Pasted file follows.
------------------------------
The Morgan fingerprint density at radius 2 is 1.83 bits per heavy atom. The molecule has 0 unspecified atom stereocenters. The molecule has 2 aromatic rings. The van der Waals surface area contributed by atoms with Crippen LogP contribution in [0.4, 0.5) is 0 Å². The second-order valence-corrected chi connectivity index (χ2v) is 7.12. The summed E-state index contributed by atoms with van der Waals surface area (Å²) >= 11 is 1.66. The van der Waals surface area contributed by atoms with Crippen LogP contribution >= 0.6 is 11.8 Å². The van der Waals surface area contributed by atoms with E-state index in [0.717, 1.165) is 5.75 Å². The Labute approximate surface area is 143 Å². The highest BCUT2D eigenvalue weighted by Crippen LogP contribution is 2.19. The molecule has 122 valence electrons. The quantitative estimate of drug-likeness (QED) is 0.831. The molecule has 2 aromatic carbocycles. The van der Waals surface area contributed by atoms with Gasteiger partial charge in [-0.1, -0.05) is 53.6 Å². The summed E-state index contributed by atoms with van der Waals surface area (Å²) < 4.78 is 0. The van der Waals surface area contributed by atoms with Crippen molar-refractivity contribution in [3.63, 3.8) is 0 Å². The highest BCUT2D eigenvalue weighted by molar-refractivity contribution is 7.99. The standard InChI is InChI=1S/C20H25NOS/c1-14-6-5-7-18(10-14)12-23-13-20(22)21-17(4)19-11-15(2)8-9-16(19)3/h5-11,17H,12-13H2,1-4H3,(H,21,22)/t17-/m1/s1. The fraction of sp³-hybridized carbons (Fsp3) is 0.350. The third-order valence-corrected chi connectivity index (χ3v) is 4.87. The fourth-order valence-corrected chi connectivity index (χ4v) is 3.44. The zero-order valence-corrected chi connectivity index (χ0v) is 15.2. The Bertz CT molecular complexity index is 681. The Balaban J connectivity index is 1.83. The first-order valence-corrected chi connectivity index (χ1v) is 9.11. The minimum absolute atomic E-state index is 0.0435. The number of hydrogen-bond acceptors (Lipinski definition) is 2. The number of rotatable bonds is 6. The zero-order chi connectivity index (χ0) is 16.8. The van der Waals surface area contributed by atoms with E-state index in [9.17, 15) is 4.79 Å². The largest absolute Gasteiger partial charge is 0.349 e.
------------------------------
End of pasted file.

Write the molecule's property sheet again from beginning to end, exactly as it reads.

The Morgan fingerprint density at radius 2 is 1.83 bits per heavy atom. The molecule has 0 unspecified atom stereocenters. The molecule has 2 aromatic rings. The van der Waals surface area contributed by atoms with Crippen LogP contribution in [0.4, 0.5) is 0 Å². The second-order valence-corrected chi connectivity index (χ2v) is 7.12. The summed E-state index contributed by atoms with van der Waals surface area (Å²) >= 11 is 1.66. The van der Waals surface area contributed by atoms with Crippen LogP contribution >= 0.6 is 11.8 Å². The van der Waals surface area contributed by atoms with E-state index in [0.717, 1.165) is 5.75 Å². The Labute approximate surface area is 143 Å². The highest BCUT2D eigenvalue weighted by Crippen LogP contribution is 2.19. The molecule has 122 valence electrons. The quantitative estimate of drug-likeness (QED) is 0.831. The molecule has 2 aromatic carbocycles. The van der Waals surface area contributed by atoms with Gasteiger partial charge in [-0.1, -0.05) is 53.6 Å². The summed E-state index contributed by atoms with van der Waals surface area (Å²) < 4.78 is 0. The van der Waals surface area contributed by atoms with Crippen molar-refractivity contribution in [3.63, 3.8) is 0 Å². The highest BCUT2D eigenvalue weighted by molar-refractivity contribution is 7.99. The standard InChI is InChI=1S/C20H25NOS/c1-14-6-5-7-18(10-14)12-23-13-20(22)21-17(4)19-11-15(2)8-9-16(19)3/h5-11,17H,12-13H2,1-4H3,(H,21,22)/t17-/m1/s1. The fraction of sp³-hybridized carbons (Fsp3) is 0.350. The third-order valence-corrected chi connectivity index (χ3v) is 4.87. The fourth-order valence-corrected chi connectivity index (χ4v) is 3.44. The zero-order valence-corrected chi connectivity index (χ0v) is 15.2. The Bertz CT molecular complexity index is 681. The Balaban J connectivity index is 1.83. The first-order valence-corrected chi connectivity index (χ1v) is 9.11. The minimum absolute atomic E-state index is 0.0435. The number of hydrogen-bond acceptors (Lipinski definition) is 2. The number of rotatable bonds is 6. The zero-order chi connectivity index (χ0) is 16.8. The van der Waals surface area contributed by atoms with E-state index in [9.17, 15) is 4.79 Å². The largest absolute Gasteiger partial charge is 0.349 e.